Industry welcomes “realistic” F-gas vote
The EU’s industry and energy committee has voted through changes to the F-gas revision which could allow more time for industry to meet the EU’s climate and energy ambitions.
Rapporteur Sara Skyttedal’s revision proposal, passed by the EU committee on Industry, Research and Energy (ITRE) yesterday, states: “The Commission’s proposal on the proposed HFC phase-down would de facto be a phase-out of HFCs in new equipment as of 2027 which would seriously jeopardise the EU’s 2030 climate and energy ambitions and the goal of REPowerEU to accelerate heat pump roll-out.”
The ITRE proposal seeks to delay the EC proposals to restrict HFCs in split systems until 2030 and introduce a similar three-year pause in the proposed new F-gas phase down timetable.
The current EC revision proposal seeks to restrict split systems of 12kW and under to refrigerants with a GWP of under 150 from 2027. Systems with a capacity of more than 12kW would be restricted to a refrigerant with a GWP less than 750 from the same date, except when required “to meet safety standards”.
The ITRE proposal seeks to simplify this rule by rolling it into one, banning the use F-gases in all split systems with a GWP of 750 or more from January 1, 2030.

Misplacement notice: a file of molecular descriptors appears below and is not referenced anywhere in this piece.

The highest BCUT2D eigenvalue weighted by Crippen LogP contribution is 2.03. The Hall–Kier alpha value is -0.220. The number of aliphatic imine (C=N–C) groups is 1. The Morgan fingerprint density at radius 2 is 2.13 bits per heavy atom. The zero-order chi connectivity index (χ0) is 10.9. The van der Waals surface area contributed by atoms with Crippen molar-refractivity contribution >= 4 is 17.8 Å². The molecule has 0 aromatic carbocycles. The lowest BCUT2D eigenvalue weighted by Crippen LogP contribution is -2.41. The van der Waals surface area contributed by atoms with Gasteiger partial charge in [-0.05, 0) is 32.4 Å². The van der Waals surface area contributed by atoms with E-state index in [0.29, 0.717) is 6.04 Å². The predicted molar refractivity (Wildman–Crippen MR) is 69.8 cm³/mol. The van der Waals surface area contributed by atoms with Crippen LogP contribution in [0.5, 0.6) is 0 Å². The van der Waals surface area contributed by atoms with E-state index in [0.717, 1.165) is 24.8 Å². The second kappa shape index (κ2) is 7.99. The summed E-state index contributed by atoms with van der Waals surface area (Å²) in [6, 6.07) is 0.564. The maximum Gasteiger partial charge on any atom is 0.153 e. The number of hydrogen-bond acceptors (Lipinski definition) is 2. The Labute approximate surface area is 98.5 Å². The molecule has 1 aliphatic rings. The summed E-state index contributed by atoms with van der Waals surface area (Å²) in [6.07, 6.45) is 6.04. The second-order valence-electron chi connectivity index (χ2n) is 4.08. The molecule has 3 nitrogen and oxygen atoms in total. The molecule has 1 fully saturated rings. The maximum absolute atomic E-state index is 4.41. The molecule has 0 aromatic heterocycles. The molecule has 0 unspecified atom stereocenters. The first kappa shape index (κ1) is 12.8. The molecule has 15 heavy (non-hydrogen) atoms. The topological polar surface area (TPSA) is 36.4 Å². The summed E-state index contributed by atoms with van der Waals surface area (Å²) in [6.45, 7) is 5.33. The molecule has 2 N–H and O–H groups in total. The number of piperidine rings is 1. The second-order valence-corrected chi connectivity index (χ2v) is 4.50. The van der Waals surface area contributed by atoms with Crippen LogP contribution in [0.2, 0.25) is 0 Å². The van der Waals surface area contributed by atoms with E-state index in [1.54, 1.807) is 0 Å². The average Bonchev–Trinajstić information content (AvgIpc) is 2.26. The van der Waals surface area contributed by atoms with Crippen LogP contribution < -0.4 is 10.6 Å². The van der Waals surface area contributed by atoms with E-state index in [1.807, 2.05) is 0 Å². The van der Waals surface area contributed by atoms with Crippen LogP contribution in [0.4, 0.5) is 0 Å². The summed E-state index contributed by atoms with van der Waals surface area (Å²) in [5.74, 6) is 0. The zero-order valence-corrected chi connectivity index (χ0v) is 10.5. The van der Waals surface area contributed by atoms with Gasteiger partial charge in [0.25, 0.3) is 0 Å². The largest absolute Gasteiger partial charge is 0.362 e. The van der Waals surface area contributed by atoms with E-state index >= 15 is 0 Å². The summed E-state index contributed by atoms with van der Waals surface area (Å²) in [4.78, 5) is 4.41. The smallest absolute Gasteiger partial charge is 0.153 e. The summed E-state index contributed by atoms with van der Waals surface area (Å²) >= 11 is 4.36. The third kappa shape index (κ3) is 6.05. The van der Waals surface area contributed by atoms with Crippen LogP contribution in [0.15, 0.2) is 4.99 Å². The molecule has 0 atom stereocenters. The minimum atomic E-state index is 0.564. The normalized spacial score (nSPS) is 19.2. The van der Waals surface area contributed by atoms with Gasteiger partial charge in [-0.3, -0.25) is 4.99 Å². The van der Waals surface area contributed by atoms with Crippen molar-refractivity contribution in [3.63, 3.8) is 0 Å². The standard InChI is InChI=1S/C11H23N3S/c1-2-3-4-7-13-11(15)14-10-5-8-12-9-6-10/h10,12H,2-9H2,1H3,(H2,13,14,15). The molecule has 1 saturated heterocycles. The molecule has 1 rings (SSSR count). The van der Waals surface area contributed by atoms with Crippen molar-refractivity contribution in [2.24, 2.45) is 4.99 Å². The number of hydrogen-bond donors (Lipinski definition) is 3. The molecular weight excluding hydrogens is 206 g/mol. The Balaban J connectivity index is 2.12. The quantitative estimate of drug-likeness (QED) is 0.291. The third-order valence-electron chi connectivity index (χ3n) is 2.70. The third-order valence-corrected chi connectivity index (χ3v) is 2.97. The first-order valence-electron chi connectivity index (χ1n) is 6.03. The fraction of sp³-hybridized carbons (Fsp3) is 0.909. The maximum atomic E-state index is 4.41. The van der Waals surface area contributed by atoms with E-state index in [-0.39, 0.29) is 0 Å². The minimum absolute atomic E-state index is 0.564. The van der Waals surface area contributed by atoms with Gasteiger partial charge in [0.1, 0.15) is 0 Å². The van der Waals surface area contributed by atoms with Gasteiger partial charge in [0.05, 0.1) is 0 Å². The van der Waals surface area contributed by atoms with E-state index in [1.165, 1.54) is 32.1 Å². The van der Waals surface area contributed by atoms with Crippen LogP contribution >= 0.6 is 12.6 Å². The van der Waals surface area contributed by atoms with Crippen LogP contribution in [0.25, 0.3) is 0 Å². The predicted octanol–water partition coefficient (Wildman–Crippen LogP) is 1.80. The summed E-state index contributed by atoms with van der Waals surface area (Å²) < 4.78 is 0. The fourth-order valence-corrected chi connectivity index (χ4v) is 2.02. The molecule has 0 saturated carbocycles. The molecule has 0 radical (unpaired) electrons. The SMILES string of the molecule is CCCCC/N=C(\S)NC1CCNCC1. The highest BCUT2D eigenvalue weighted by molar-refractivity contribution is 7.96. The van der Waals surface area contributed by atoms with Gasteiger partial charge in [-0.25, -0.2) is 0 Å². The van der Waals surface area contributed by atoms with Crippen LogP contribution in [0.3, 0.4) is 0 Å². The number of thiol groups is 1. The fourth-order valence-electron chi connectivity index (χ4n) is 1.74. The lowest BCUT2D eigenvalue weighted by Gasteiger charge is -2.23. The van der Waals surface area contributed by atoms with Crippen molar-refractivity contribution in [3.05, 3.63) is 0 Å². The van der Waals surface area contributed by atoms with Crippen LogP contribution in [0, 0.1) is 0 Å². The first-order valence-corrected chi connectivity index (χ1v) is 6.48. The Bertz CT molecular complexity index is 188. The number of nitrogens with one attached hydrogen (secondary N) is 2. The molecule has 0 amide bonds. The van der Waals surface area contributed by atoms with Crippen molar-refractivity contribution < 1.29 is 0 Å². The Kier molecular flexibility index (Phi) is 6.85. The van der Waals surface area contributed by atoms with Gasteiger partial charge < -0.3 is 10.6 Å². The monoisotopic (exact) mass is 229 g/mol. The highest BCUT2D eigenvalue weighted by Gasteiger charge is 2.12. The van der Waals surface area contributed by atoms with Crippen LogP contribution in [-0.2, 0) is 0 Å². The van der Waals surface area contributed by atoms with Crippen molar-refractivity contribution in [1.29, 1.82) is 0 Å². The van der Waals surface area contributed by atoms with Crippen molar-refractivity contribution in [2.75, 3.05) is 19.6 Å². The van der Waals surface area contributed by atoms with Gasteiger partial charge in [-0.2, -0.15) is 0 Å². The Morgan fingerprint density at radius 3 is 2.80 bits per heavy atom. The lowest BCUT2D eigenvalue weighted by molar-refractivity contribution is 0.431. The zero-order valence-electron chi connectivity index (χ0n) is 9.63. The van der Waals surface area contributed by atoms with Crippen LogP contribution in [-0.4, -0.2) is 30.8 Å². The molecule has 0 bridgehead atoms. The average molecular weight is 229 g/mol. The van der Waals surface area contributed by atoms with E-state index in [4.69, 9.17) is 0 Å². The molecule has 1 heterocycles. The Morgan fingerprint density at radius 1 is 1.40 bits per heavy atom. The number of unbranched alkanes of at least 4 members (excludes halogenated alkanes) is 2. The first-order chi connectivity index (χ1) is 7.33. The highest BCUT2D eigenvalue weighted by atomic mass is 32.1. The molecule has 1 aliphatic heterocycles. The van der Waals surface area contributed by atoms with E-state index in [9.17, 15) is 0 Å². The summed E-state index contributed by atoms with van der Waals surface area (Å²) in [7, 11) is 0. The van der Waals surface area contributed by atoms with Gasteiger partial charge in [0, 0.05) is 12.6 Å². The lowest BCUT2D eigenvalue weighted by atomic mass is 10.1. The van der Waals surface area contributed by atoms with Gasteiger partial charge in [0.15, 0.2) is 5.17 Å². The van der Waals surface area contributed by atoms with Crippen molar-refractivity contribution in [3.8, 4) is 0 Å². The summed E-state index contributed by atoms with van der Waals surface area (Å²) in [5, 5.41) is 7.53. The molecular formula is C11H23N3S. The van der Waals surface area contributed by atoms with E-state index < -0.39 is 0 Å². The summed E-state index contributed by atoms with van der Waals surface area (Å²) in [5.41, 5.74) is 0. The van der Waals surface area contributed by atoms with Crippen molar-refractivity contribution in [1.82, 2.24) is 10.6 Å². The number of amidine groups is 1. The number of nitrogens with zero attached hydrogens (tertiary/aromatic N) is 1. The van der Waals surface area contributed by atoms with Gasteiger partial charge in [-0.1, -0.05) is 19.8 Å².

It maintains that this delay will help ensure the ambitions of the RePowerEU plan. In addition, it says that safety should remain paramount and “undefined exemptions” should be avoided to ensure adequate implementation of safety rules across Europe. There are currently differing rules across member states with regard to the installation and application of equipment using flammable refrigerants.
The ITRE also calls for a realistic phase down timeline for industry to switch its technological solutions to “natural” refrigerants. It proposes a three-year pause between 2030 and 2033 and a slow down in the timeline from 2042.
The European Partnership for Energy and the Environment (EPEE) has welcomed the ITRE vote, saying it “clearly recognises and supports the need for the growth of the heat pump sector to be able to deliver REPowerEU and the Green deal, and lays the ground for the decarbonisation of heating and cooling”.
Newly appointed EPEE director general, Russell Patten, said: “The vote leads to a more balanced and realistic trajectory for the HFC phase down. This is a great start but there is still some way to go to realise the full potential of the heat pump roll-out, especially in the next crucial 10 years.”
Colleague Mihai Scumpieru, chair of EPEE’s F-gas working group, added: “Protecting the manufacturing sector and installers in the EU across the full supply chain is paramount to ensuring the competitiveness and jobs of the European industry as well as the access to affordable, renewable and energy efficient technologies for consumers in this particularly challenging geo-political context.”
This vote sets the direction and tone ahead of the next steps of the negotiations both in the European Parliament and with the member states in the upcoming Trialogues. Negotiations could be difficult with the EU’s environment rapporteur already calling for stricter proposals.